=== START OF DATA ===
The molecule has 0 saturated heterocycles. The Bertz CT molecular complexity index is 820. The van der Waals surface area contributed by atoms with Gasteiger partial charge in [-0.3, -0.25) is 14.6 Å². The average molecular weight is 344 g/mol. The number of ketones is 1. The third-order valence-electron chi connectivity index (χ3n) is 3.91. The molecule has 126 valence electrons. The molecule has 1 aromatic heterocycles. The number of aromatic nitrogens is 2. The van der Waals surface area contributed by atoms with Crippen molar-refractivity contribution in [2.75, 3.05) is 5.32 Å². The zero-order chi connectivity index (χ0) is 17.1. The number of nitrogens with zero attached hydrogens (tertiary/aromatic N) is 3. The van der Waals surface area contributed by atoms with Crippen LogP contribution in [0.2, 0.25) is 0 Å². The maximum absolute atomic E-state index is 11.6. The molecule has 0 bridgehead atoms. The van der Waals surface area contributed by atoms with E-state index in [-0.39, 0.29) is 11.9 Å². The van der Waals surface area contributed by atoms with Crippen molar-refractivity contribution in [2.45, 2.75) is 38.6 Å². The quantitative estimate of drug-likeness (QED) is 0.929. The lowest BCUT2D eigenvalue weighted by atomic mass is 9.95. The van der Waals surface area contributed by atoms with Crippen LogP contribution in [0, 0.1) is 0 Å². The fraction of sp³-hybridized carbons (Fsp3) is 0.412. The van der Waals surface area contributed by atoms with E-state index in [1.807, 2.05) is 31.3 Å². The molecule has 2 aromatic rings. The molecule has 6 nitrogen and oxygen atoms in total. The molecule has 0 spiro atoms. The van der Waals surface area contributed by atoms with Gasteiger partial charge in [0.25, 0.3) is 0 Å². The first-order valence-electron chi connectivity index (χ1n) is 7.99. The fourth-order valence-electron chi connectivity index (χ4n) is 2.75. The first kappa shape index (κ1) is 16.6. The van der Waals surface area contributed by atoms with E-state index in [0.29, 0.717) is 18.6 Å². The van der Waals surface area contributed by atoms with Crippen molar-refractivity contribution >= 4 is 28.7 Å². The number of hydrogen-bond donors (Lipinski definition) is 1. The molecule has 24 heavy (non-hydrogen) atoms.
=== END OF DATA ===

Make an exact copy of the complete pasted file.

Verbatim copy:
The molecule has 0 saturated heterocycles. The Bertz CT molecular complexity index is 820. The van der Waals surface area contributed by atoms with Gasteiger partial charge in [-0.3, -0.25) is 14.6 Å². The average molecular weight is 344 g/mol. The number of ketones is 1. The third-order valence-electron chi connectivity index (χ3n) is 3.91. The molecule has 126 valence electrons. The molecule has 1 aromatic heterocycles. The number of aromatic nitrogens is 2. The van der Waals surface area contributed by atoms with Crippen molar-refractivity contribution in [2.75, 3.05) is 5.32 Å². The zero-order chi connectivity index (χ0) is 17.1. The number of nitrogens with zero attached hydrogens (tertiary/aromatic N) is 3. The van der Waals surface area contributed by atoms with Crippen LogP contribution in [0.2, 0.25) is 0 Å². The maximum absolute atomic E-state index is 11.6. The molecule has 0 bridgehead atoms. The van der Waals surface area contributed by atoms with E-state index in [-0.39, 0.29) is 11.9 Å². The van der Waals surface area contributed by atoms with Crippen molar-refractivity contribution in [2.45, 2.75) is 38.6 Å². The quantitative estimate of drug-likeness (QED) is 0.929. The lowest BCUT2D eigenvalue weighted by atomic mass is 9.95. The van der Waals surface area contributed by atoms with Crippen LogP contribution in [0, 0.1) is 0 Å². The fraction of sp³-hybridized carbons (Fsp3) is 0.412. The van der Waals surface area contributed by atoms with E-state index in [1.807, 2.05) is 31.3 Å². The molecule has 2 aromatic rings. The molecule has 6 nitrogen and oxygen atoms in total. The molecule has 0 spiro atoms. The van der Waals surface area contributed by atoms with Gasteiger partial charge in [0.25, 0.3) is 0 Å². The first-order valence-electron chi connectivity index (χ1n) is 7.99. The fourth-order valence-electron chi connectivity index (χ4n) is 2.75. The first kappa shape index (κ1) is 16.6. The van der Waals surface area contributed by atoms with E-state index in [0.29, 0.717) is 18.6 Å². The van der Waals surface area contributed by atoms with Crippen molar-refractivity contribution >= 4 is 28.7 Å². The number of hydrogen-bond donors (Lipinski definition) is 1. The molecule has 24 heavy (non-hydrogen) atoms.